Much ink has been spilled to explain to managers what the company can do to keep their personnel safe when traveling on business or at work in the home office. Cleared personnel, however, far more than others, will be called upon to travel, even live full-time overseas, to work on projects for the government. They will also work on classified projects at home for years, and never think about their personal security. This is dangerous.

What can cleared personnel do to help mitigate the threat to themselves or their families? Terrorists and criminals know that the quickest way to create fear is to threaten a person’s family. Knowing this, we need to remember that we aren’t passive. We can defend ourselves, and even fight back.

One case can stand for many. U.S. General James L. Dozier was by all accounts a good officer. Living in Verona, Italy, as Deputy Chief of Staff for NATO’s southern tier, he was not a well known figure. One practice he had, however, was punctuality. You could count on him to be predictable. He always left home at the same time. Dozier was a dedicated and  routine runner as well. He always huffed and puffed along the same routes. Indeed, even when made aware of the potential danger, he remained unmoved to change. He was not, he believed, far enough ‘up the food chain’ to matter.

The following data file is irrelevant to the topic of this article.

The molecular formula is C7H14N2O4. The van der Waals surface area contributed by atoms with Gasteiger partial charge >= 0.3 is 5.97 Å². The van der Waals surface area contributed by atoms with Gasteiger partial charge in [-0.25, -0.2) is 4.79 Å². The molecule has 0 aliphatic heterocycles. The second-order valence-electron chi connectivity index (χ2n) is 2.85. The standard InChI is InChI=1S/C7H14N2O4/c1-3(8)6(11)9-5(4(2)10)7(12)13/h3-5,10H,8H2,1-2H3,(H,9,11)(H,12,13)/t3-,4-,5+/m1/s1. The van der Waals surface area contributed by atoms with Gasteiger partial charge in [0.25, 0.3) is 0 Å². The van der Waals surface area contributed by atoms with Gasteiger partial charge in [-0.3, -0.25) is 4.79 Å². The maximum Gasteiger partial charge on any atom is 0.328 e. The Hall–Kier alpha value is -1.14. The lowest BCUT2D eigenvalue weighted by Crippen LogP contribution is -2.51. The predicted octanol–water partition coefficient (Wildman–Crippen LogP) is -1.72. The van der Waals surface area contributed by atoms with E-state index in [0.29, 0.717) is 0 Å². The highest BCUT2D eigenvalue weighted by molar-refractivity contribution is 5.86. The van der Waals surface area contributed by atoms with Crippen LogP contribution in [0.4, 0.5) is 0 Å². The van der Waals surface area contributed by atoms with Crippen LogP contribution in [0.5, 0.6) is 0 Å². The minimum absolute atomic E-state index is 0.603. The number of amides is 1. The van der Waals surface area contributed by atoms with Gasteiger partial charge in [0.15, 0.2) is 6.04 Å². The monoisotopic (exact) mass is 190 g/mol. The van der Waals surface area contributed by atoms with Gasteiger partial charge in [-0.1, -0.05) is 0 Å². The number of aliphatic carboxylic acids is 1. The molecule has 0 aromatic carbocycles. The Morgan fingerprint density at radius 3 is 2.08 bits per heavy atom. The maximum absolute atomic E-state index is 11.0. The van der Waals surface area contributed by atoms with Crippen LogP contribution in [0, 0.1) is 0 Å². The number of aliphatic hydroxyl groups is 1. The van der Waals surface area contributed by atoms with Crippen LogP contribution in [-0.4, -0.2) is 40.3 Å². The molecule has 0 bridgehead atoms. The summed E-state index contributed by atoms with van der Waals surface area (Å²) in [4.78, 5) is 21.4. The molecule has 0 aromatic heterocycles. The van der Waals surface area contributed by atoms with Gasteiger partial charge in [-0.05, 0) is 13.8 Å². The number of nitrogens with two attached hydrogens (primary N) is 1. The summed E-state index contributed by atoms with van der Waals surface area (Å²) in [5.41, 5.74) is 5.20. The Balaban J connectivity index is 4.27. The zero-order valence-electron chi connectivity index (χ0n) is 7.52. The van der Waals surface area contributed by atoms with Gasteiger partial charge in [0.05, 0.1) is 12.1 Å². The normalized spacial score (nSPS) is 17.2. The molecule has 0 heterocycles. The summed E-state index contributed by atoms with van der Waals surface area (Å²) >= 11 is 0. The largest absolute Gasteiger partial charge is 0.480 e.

Then the revolutionary Marxist Italian Red Brigades captured him. They knew exactly when he’d be at home with his wife. They knew he wouldn’t check to see if, as actually happened, ‘plumbers’ appeared unannounced and unexpected at his door. The phony plumbers barged in. They held his wife hostage so that he wouldn’t resist as they took him prisoner. His wife was not taken, but had served the terrorists’ purpose by causing Dozier not to resist.